Bridging the valley of death: A multi-staged multi-criteria decision support system for evaluating proposals for large-scale energy demonstration projects as public funding opportunities

Panel: 1. Policies and programmes to drive transformation

This is a peer-reviewed paper.

Authors:
Simon Hirzel, Fraunhofer Institute for Systems and Innovation Research ISI, Germany
Tim Hettesheimer, Fraunhofer Institute for Systems and Innovation Research ISI, Germany
Peter Viebahn, Wuppertal Institute, Germany
Manfred Fischedick, Wuppertal Institute, Germany

Abstract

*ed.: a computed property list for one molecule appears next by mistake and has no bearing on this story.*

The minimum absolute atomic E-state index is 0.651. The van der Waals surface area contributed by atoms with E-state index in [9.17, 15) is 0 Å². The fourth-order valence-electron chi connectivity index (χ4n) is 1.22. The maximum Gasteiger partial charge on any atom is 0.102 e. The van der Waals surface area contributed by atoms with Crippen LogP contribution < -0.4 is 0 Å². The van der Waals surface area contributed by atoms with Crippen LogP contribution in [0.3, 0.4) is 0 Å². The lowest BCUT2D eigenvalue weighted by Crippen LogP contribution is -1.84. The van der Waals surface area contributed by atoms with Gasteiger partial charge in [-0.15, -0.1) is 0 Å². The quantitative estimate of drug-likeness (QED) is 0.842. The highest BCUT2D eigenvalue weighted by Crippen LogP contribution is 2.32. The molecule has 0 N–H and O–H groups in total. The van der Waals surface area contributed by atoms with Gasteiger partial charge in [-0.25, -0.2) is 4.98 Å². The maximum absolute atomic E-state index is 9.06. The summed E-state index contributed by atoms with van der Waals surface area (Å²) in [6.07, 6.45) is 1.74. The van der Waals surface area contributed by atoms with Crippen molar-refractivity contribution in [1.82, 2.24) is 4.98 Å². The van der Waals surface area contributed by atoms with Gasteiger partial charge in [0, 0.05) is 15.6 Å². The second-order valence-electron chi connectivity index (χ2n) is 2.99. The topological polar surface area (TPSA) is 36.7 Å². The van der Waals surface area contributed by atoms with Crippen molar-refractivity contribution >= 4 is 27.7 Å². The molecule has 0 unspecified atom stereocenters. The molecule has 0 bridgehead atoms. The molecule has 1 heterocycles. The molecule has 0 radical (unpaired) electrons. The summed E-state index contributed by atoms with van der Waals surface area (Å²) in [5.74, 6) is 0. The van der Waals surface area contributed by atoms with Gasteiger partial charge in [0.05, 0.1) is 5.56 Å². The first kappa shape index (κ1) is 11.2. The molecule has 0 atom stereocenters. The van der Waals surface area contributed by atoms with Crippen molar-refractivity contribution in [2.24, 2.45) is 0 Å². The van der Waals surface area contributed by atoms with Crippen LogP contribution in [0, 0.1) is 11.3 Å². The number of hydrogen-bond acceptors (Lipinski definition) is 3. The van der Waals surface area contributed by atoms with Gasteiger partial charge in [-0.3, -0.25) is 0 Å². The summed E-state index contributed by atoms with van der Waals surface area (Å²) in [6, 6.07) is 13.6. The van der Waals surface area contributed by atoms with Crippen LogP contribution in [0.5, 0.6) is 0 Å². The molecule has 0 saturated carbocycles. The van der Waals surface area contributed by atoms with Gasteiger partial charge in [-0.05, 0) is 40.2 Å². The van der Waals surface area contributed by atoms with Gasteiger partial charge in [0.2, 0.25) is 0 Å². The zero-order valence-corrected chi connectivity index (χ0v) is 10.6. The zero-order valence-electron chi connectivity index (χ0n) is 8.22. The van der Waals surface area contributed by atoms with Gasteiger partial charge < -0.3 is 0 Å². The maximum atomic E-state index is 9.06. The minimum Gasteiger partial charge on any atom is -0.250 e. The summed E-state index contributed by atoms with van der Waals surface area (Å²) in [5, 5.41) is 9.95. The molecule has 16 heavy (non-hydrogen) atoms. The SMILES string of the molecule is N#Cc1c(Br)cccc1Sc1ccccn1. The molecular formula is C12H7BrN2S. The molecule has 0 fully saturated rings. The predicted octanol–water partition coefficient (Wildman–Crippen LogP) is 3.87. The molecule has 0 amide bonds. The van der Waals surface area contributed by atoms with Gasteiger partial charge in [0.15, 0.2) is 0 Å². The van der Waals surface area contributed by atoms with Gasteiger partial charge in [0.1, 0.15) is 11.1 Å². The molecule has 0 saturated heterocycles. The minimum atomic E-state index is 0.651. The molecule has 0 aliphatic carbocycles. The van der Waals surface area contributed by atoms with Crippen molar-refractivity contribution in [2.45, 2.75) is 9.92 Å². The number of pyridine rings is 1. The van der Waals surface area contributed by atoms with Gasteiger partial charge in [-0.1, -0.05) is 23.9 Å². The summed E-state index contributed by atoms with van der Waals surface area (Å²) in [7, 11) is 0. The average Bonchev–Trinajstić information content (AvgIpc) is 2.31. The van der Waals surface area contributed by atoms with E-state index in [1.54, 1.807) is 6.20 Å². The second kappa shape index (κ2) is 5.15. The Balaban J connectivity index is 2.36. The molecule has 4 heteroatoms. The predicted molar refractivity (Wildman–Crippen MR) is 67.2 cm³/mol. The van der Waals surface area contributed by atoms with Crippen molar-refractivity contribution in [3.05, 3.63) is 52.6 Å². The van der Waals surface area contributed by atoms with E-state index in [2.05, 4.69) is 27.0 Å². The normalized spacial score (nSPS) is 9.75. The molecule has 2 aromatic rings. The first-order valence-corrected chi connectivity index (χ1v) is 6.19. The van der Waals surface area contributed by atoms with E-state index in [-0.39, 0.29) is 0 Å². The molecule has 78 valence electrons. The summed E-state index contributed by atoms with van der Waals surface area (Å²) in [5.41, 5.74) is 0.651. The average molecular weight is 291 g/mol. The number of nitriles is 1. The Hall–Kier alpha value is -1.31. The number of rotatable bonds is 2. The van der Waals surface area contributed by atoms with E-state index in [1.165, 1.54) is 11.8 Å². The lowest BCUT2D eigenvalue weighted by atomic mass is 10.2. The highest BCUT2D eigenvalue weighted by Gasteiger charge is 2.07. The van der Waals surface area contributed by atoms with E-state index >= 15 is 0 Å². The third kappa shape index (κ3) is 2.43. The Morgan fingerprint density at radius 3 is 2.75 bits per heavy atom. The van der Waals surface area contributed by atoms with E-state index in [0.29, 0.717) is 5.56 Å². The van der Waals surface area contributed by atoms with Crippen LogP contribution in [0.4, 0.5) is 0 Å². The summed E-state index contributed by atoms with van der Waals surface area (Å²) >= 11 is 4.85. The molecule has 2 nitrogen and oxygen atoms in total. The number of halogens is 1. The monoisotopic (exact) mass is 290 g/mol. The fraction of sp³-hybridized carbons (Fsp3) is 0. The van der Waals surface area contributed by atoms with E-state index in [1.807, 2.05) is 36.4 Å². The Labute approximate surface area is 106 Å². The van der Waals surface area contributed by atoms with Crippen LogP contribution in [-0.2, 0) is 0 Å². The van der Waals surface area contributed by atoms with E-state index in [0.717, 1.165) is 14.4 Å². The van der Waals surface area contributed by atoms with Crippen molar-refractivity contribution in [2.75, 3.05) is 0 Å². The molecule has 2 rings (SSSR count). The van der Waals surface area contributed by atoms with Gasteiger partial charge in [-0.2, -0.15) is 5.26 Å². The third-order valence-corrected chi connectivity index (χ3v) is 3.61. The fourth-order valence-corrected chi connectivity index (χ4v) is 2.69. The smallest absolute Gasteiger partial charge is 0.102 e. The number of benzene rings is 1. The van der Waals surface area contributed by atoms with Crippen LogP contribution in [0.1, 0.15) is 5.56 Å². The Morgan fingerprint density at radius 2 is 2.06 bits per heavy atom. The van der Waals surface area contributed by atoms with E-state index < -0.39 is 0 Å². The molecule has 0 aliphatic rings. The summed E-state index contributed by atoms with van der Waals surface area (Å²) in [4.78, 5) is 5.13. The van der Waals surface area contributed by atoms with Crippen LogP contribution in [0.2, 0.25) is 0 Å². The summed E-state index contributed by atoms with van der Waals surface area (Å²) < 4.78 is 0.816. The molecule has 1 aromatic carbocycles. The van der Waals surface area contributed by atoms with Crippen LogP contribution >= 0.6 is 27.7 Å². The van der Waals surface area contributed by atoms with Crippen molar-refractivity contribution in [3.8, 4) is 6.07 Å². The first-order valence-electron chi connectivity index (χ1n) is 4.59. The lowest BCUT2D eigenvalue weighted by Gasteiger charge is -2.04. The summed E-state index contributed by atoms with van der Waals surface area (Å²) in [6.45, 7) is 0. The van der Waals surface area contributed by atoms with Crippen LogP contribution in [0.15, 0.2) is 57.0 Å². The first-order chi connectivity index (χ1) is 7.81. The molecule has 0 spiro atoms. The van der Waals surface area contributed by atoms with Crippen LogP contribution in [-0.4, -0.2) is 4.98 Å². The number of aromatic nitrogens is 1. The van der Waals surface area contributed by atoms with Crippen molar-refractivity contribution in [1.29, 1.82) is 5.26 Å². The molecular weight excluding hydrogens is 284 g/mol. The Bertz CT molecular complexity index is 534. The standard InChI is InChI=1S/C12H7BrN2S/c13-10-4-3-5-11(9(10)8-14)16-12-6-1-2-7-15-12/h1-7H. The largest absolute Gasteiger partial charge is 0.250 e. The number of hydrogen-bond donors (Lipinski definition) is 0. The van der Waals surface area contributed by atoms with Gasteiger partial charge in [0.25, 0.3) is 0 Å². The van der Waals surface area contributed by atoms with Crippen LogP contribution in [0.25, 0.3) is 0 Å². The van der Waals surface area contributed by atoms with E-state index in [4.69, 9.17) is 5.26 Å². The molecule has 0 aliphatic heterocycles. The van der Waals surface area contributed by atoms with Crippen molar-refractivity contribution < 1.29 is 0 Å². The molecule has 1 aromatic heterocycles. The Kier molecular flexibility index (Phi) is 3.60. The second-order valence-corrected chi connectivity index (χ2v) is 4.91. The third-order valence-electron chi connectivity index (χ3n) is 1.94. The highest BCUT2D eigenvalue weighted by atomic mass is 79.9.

There is an increasing pressure that enhanced and novel energy technologies are swiftly adopted by the market to ensure meeting the energy and climate targets. An important issue with such novel developments is their risk to be stuck in the 'valley of death', i.e. that their transition to the market is delayed or unsuccessful. Publicly supported demonstration projects could help to bridge the valley of death by reducing barriers to the adoption caused by missing information and perceived risks. A challenge for technology demonstrations in the industrial context is their often high investments that are required to prove their real-world benefits. Given the magnitude of such investments, it becomes crucial that public funding focuses on the most promising demonstration proposals. Structured evaluation processes can help to facilitate the identification of promising proposals and to improve the quality and transparency of decisions. This paper deals with a corresponding multi-staged multi-criteria decision support system (DSS) suggested to the German Federal Ministry for Economic Affairs and Energy. It deals with the evaluation of demonstration proposals across three stages: The first stage represents a filtering stage to identify those proposals relevant for further considerations. The second stage comprises a multi-criteria scoring method drawing on an evaluation against nineteen criteria. The final third stage serves to critically review the need for public funding of well-scored proposals. This contribution outlines the development of the DSS and its design and thus provides insights on proposal evaluating in energy research.

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